Voters May Save Pot Dispensaries

Category: Dispensaries | Posted on Wed, December, 21st 2011 by THCFinder
Medical marijuana dispensaries that are being run out of San Diego have unveiled a proposed ballot measure to help them survive.
The proposed initiative would set a 2.5-percent sales tax for the storefront collectives and prohibit them within 600 feet of schools and playgrounds. The 18-page measure also lays out security and inspection requirements.
"Our intent is to bring back safe access to medical cannabis for qualified patients," said Jessica McElfresh with the Patient Care Association of California, which helped to draft the proposal.
Proponents will need to collect about 62,000 voter signatures to qualify the measure for the November ballot.
"Voters have almost always overwhelmingly supported medical marijuana responsible regulation," McElfresh said.
San Diego's city attorney has sued collectives for violating local zoning laws.
Federal authorities also are cracking down on the dispensaries and even if the local initiative passes they'd remain illegal under federal law. Last month, the U.S. Attorney’s Office sent a letter to pot shop landlords, saying if they do not kick out the dispensaries, the landlords could lose their own property.
In October, a San Diego court ruled that marijuana dispensaries could not be permitted within the city limits.
“I think it is clear that building owners and dispensaries that don’t voluntarily close their doors will be held accountable for violations of the law,” said City Attorney Jan Goldsmith said in a media release in October. “We are obligated to enforce the law and we will do so.”
The initiative would address the city’s ordinance, according to the Patient Care Association of California’s website.


Berkeley Collective Offers Potent Marijuana Christmas Trees

Category: Dispensaries | Posted on Fri, December, 16th 2011 by THCFinder

The Patients Care Collective (PCC) in Berkeley, California, has been helping medical marijuana patients for more than 10 years now, having originally opened their doors back in 2001. They're a festive group; during the holidays they help patients celebrate the season with yummy, cannabis "Christmas Trees" augmented with potent concentrates.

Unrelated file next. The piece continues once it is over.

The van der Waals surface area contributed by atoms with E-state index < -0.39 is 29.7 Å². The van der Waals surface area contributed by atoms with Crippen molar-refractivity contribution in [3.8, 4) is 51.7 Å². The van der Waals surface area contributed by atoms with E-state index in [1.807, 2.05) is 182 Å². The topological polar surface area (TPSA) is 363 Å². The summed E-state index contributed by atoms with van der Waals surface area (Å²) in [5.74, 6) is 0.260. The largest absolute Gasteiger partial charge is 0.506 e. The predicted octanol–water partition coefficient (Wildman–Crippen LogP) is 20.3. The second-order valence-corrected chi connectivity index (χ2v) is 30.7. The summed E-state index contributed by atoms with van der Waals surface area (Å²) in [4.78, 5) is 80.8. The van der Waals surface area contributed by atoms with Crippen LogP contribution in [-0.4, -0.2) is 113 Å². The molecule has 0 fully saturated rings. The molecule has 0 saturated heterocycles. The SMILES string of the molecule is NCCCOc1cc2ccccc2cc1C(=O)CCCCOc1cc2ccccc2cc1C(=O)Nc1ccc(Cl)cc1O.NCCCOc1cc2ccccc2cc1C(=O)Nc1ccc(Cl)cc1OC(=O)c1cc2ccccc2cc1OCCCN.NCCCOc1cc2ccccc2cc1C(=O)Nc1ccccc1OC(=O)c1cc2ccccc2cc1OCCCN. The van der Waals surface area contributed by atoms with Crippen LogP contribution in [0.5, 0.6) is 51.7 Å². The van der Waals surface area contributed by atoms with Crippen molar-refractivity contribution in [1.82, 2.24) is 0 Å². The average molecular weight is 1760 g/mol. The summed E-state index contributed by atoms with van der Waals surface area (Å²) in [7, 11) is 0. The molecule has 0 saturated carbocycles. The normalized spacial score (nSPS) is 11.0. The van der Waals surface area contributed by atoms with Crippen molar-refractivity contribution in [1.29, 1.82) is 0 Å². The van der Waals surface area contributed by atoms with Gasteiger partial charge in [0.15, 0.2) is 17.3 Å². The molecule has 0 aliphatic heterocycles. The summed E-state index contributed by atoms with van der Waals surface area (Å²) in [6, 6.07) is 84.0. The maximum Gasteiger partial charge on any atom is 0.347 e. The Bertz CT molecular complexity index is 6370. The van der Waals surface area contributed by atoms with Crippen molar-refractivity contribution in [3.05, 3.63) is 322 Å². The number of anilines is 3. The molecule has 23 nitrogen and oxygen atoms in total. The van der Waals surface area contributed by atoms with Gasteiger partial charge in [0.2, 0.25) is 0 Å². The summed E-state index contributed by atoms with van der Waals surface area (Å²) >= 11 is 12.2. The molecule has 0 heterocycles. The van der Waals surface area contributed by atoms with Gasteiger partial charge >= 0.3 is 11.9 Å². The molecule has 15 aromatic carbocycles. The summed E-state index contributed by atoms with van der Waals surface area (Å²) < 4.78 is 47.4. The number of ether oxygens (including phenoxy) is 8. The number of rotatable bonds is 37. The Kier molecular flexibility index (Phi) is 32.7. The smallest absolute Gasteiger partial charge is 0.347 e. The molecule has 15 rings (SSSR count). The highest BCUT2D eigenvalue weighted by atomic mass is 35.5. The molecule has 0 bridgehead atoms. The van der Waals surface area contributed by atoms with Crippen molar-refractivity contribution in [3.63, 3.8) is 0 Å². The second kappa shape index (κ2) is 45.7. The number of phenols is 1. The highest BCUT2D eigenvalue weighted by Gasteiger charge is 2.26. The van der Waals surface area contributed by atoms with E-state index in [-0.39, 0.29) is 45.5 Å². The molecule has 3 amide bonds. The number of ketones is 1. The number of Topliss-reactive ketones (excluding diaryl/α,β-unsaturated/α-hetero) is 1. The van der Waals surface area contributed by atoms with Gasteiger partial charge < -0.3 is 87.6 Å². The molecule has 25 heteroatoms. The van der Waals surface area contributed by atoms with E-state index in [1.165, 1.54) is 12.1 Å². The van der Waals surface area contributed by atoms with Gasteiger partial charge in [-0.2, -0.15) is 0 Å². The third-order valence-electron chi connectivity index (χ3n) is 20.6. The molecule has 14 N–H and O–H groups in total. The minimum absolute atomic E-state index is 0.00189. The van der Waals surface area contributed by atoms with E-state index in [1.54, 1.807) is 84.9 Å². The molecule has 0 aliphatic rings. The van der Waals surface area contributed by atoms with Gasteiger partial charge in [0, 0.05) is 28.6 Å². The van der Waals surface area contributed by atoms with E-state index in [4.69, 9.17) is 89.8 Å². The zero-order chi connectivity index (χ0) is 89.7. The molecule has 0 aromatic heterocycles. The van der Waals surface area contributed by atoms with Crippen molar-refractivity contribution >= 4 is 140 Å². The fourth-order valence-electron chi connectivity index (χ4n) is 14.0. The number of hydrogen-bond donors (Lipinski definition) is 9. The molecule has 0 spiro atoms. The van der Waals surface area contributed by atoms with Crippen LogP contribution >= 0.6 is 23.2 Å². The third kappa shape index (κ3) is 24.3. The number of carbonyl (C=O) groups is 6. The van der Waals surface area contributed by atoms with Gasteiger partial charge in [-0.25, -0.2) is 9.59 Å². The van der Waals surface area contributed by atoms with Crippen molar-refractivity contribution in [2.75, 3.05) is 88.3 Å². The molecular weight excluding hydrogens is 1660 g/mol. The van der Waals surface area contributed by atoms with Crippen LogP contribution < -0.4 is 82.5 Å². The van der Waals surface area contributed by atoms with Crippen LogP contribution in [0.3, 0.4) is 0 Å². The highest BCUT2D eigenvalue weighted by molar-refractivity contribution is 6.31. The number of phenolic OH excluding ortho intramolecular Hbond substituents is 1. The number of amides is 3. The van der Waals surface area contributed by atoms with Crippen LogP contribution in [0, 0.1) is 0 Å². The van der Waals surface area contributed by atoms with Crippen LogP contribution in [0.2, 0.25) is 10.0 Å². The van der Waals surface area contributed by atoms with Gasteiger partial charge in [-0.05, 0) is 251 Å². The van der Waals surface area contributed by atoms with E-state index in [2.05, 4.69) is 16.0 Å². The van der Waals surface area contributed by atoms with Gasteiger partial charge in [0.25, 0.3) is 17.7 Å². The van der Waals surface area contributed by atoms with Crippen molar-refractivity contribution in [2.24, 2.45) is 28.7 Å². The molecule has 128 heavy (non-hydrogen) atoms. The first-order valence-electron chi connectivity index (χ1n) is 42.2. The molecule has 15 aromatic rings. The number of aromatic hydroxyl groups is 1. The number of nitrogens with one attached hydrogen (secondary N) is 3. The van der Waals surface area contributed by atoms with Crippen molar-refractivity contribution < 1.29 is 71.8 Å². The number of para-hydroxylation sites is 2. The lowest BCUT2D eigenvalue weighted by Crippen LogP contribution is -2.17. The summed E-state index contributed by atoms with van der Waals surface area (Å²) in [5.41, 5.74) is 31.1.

(Full story


Riverside County OKs action against medical marijuana dispensaries in unincorporated areas

Category: Dispensaries | Posted on Wed, December, 14th 2011 by THCFinder
Already facing a potential crackdown by federal authorities, some Coachella Valley medical marijuana dispensaries must now contend with a new, local push to shut them down.
During its closed session meeting Tuesday, the Riverside County Board of Supervisors authorized its attorneys to sue any pot shops in unincorporated areas — plus any property owners who allow them to operate — unless those dispensaries immediately close.
Riverside County has prohibited medical marijuana dispensaries from operating on unincorporated land since 2006.
Last year, county supervisors briefly considered an ordinance that would have regulated these dispensaries but later stepped back and decided to uphold the ban.
Nonetheless, dozens of storefronts have sprouted in the unincorporated county in recent years, including a cluster of at least 11 dispensaries presently open in Thousand Palms, according to online dispensary locator
County officials estimated as many as 47 in unincorporated areas last year, and they know of at least 36 such dispensaries.
Part of what has led to the county's medical marijuana boom are “vaguely written laws” on the state level, according to an October 2010 letter from County Counsel Pamela J. Walls to The Desert Sun.
Several owners of dispensaries who would be affected by the county's latest plan were unavailable or declined to comment late Tuesday.
Local patients and proponents of medical pot have endured several setbacks in the past few months.
The supervisors' unanimous vote Tuesday, according to a news release, was “buoyed” by last month's state appellate court ruling, which upheld the city of Riverside's ban on dispensaries.
That ruling followed an October announcement by the state's four federal prosecutors of a broad effort to close pot clubs, in particular, by sending landlords who rent space to pot dispensaries letters threatening to seize their property under federal drug trafficking laws.